It seems today that almost everywhere we go we hear the terms ADD or ADHD. I hear it in public, at school, and even at home. I'll admit for the longest time, I was in denial that my daughter had ADHD. Eventually, as her grades plummeted and her teachers begged for mercy, I gave into the notion, that perhaps my daughter truly did have ADHD. Like so many other children and their parents we trekked to the psychiatrists office to see what his determination would be. A prescription, praises from her teachers, and rising grades, pretty much summed up that her diagnosis is correct: my daughter has ADHD! So what exactly is ADHD?
Larry B. Silver, M.D.(2002) calls ADHD a neurologically-based disorder caused by a deficiency of a specific neurotransmitter in a specific set of brain circuits. ADHD is present at birth. Depending which part of the brain these neurotransmitters are in will determine which symptoms a child with ADHD will demonstrate. (Silver, 2002) ADHD symptoms most often show up in early childhood. Resent diagnostic criteria indicate that ADHD is marked by behaviors that are long lasting and present for a minimum of six months, with the onset being before the age of seven.(CHADD,2010) A child with ADHD demonstrates the following three behaviors on varying levels: hyperactivity, easily distracted, and impulsiveness. (Silver, 2002) There are three main types of ADHD: ADHD Primary Inattentive Type, ADHD Primary Hyperactivity/Impulsive type, and ADHD Combined type. (CHADD,2010) To make the three types easier to follow, I have listed them in the category below:
ADHD Primary Inattentive Type :
- Fails to pay close attention to detail or makes careless mistakes.
- Does not appear to listen.
- Struggles to follow through with directions.
- Has difficulty with organization.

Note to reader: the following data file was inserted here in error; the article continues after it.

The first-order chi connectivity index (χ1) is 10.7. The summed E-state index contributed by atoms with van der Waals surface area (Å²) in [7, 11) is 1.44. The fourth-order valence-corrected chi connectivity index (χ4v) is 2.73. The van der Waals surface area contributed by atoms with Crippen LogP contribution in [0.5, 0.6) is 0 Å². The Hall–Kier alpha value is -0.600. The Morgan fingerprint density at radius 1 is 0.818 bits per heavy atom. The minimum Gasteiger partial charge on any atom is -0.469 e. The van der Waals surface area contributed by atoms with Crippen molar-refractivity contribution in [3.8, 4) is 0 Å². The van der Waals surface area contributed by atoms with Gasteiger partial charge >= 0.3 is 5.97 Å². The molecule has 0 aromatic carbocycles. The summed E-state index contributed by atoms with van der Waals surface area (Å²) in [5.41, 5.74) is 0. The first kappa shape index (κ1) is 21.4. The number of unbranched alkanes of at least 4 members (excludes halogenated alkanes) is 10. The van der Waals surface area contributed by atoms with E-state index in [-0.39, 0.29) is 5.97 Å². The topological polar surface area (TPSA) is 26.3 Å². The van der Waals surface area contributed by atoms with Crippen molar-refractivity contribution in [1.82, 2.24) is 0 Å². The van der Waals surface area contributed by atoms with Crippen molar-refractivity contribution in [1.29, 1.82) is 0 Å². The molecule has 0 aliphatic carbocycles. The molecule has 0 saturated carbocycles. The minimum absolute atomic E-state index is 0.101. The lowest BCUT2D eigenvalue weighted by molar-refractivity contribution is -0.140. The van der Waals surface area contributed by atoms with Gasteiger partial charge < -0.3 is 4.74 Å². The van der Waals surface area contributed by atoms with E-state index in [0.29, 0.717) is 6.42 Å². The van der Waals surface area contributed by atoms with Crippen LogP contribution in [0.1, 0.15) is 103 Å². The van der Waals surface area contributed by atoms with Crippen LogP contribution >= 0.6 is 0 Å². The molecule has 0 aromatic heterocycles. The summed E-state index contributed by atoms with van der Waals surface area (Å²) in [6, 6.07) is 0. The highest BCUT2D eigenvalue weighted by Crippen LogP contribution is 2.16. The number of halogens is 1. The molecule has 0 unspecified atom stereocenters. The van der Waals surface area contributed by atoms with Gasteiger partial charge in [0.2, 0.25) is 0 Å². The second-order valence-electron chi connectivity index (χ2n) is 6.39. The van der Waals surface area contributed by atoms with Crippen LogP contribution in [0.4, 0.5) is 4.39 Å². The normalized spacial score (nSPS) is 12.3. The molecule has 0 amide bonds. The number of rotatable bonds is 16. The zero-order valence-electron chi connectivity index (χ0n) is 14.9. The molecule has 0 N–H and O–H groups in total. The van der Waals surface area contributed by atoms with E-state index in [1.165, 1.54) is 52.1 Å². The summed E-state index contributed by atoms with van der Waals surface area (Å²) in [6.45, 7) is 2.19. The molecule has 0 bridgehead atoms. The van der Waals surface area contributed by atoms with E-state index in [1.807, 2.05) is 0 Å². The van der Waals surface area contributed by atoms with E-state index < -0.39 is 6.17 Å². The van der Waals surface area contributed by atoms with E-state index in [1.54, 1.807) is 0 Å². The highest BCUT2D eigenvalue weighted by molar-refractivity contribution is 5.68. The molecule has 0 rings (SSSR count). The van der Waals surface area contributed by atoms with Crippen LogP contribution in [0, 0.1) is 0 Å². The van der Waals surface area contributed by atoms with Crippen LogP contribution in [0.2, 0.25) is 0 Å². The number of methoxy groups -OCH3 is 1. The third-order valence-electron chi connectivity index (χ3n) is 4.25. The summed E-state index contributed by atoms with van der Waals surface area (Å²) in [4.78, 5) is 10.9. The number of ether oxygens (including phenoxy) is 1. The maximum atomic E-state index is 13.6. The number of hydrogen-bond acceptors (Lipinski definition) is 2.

- Avoids or dislikes activities that require sustained mental effort.
- Is easily distracted.
- Is forgetful in daily activities.
- Fidgets with hands or feet and/or squirms in chair.
- Has difficulty remaining seated.
- Runs around and/or climbs excessively.
- Blurts out answers before questions have been asked or completed.
- Has difficulty waiting for his/her turn.
ADHD Combined Type:
Meets both inattentive and hyperactive ADHD criteria.
The child must exhibit difficulty in two areas of life such as: home, social settings, school, or work for teen children and adults to be diagnosed with ADHD. I am not a diagnostician, but as a parent it is sometimes helpful to know the criteria and symptoms of a condition that is suspected. My information primarly came from: www.ldonline.org/experts/silver, www.CHADD.org. , and my own information from dealing with and researching ADHD as a teacher and a parent.
This is a three part blog. Today I gave symptoms of ADHD. Tomorrow, I will discuss how ADHD can effect a child's literacy. .In part three, on Sunday, I will discuss instructional accommodations that often help children with ADHD in school. My blogs are meant to inform and elicit thought and conversation. As in any discussion if you suspect your loved one has ADHD please seek out sound medical advice. I hope this is helpful.